Notice the allusions to physics rather than logic. We don’t doubt the analyst has the logic down-cold. But logic will not dilate time. Only physics can do that. Emmett Brown mastered it with a flux capacitor. We don’t need to actually jump time, but a little dilation never hurt anybody.

The chief factor in query-turnaround within the Netezza machine is the physical implementation of logical structures. We can have the same logical structure, same content, with wildly different physical implementations. 

Why is this?

The machine “distribute on” : Co-location of multiple tables on a common distribution key and

The dataslice “organize on” : Co-location of commonly-keyed records on as few disk pages as possible (zone maps). 

Each of these can and do re-landscape a table across Netezza physics. 

Take for example a national retailer with customers, products, inventory, vendors, employees, each in their own way touches a point-of-sale transaction. If we distribute each on their master ID (e.g. customer_id, product_id, etc.) none will co-locate when we join the tables (their distribution keys don’t match).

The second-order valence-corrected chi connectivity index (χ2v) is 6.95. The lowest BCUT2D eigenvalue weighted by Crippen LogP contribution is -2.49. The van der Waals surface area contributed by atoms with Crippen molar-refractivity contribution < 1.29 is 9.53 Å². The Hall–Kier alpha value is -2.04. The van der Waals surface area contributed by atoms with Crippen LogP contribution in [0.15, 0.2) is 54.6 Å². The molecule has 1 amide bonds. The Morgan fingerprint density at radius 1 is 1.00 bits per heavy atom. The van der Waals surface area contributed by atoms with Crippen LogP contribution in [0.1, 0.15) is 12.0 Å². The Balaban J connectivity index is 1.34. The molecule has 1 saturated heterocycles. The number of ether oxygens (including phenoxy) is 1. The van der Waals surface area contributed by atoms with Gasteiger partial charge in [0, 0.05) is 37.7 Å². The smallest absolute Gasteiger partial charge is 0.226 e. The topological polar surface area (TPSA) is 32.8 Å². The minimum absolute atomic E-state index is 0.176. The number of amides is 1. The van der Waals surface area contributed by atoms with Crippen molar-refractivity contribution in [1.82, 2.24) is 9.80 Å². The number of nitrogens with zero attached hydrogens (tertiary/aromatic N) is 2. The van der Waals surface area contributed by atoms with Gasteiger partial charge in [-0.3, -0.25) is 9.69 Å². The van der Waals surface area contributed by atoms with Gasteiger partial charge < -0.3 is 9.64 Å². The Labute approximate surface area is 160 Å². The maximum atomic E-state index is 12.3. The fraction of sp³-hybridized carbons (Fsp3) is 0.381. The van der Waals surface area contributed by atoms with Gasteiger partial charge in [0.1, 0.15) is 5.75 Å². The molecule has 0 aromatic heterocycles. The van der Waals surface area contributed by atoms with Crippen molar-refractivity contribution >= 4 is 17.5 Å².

A fact table should co-locate with the largest, most active table, so we distribute it on the customer_id. This makes every join operation on these two tables fast and efficient. The other tables, not so much. 

Let’s say the product department wants to run analytics on the model. They will join the fact table with the product table, and because they are not co-located, data will broadcast all over the machine as it formulates an answer. The problem here, is that not-so-noisy queries running for the customer department now compete with the very noisy queries of the product department. Both departments suffer. 

Your product people might be happy because they don’t know the difference. Your customer people will throw a fit.

One way to resolve this problem is to manufacture and maintain a separate fact table, distributed on product_id, for the product department’s use. What was that? Make a copy of the content?

We can predict the product manager’s conversation with the DBAs:

PM: “I need a version of the primary fact table in my reporting database.”

DB: “You mean a different version of the fact? Like different columns?”

PM: “No, the same columns, same content.”

DB: “Then use the one we have. We’re not copying a hundred billion rows just so you can keep your own version.”

PM: “Well, it’s logically the same but the physical implementation is completely different.”

DB: (Raises an eyebrow) “Oh really? You mean that instead of doing an insert-into-select-from, we’ll move the data over by carrier pigeon?”

PM: (staring) “No, the new table has a different distribution and organize, so it’s a completely different physical table than the original”

DB: (huffs) “You’re just splitting semantic hairs with me. Data is data.”